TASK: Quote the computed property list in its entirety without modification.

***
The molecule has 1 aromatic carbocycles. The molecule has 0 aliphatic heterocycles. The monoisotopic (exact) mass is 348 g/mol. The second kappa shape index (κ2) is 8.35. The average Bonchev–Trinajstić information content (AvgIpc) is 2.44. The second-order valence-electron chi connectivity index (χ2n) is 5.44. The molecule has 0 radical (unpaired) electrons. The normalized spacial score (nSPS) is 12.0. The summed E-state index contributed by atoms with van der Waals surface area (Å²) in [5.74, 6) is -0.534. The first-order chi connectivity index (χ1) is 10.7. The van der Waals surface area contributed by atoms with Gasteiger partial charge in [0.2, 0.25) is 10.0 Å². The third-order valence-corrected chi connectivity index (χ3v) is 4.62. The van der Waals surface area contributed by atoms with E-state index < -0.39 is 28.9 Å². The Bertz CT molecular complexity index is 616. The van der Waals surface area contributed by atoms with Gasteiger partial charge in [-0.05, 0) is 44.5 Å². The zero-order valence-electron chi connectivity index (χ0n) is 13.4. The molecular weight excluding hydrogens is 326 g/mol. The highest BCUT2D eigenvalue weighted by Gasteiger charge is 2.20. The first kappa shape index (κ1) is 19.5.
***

The molecule has 1 aromatic carbocycles. The molecule has 0 aliphatic heterocycles. The monoisotopic (exact) mass is 348 g/mol. The second kappa shape index (κ2) is 8.35. The average Bonchev–Trinajstić information content (AvgIpc) is 2.44. The second-order valence-electron chi connectivity index (χ2n) is 5.44. The molecule has 0 radical (unpaired) electrons. The normalized spacial score (nSPS) is 12.0. The summed E-state index contributed by atoms with van der Waals surface area (Å²) in [5.74, 6) is -0.534. The first-order chi connectivity index (χ1) is 10.7. The van der Waals surface area contributed by atoms with Gasteiger partial charge in [0.2, 0.25) is 10.0 Å². The third-order valence-corrected chi connectivity index (χ3v) is 4.62. The van der Waals surface area contributed by atoms with E-state index < -0.39 is 28.9 Å². The Bertz CT molecular complexity index is 616. The van der Waals surface area contributed by atoms with Gasteiger partial charge in [-0.05, 0) is 44.5 Å². The zero-order valence-electron chi connectivity index (χ0n) is 13.4. The molecular weight excluding hydrogens is 326 g/mol. The highest BCUT2D eigenvalue weighted by Gasteiger charge is 2.20. The first kappa shape index (κ1) is 19.5.